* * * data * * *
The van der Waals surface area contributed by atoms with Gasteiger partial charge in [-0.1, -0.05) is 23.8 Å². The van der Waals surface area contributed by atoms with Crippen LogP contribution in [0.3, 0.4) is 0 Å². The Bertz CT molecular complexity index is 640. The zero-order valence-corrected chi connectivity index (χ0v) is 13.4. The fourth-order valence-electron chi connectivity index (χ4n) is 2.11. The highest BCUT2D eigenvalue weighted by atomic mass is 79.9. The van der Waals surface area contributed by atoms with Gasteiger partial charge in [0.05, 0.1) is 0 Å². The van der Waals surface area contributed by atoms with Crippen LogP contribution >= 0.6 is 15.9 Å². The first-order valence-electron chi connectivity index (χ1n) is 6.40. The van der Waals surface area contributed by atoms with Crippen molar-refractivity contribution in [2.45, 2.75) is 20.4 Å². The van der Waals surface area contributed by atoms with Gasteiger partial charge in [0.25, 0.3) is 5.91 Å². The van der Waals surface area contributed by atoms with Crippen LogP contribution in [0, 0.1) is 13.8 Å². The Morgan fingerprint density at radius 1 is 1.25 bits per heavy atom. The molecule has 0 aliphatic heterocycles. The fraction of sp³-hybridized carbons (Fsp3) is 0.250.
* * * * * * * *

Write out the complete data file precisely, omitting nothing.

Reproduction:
The van der Waals surface area contributed by atoms with Gasteiger partial charge in [-0.1, -0.05) is 23.8 Å². The van der Waals surface area contributed by atoms with Crippen LogP contribution in [0.3, 0.4) is 0 Å². The Bertz CT molecular complexity index is 640. The zero-order valence-corrected chi connectivity index (χ0v) is 13.4. The fourth-order valence-electron chi connectivity index (χ4n) is 2.11. The highest BCUT2D eigenvalue weighted by atomic mass is 79.9. The van der Waals surface area contributed by atoms with Gasteiger partial charge in [0.05, 0.1) is 0 Å². The van der Waals surface area contributed by atoms with Crippen LogP contribution >= 0.6 is 15.9 Å². The first-order valence-electron chi connectivity index (χ1n) is 6.40. The van der Waals surface area contributed by atoms with Crippen molar-refractivity contribution in [2.45, 2.75) is 20.4 Å². The van der Waals surface area contributed by atoms with Gasteiger partial charge in [0.25, 0.3) is 5.91 Å². The van der Waals surface area contributed by atoms with Crippen LogP contribution in [0, 0.1) is 13.8 Å². The Morgan fingerprint density at radius 1 is 1.25 bits per heavy atom. The molecule has 0 aliphatic heterocycles. The fraction of sp³-hybridized carbons (Fsp3) is 0.250.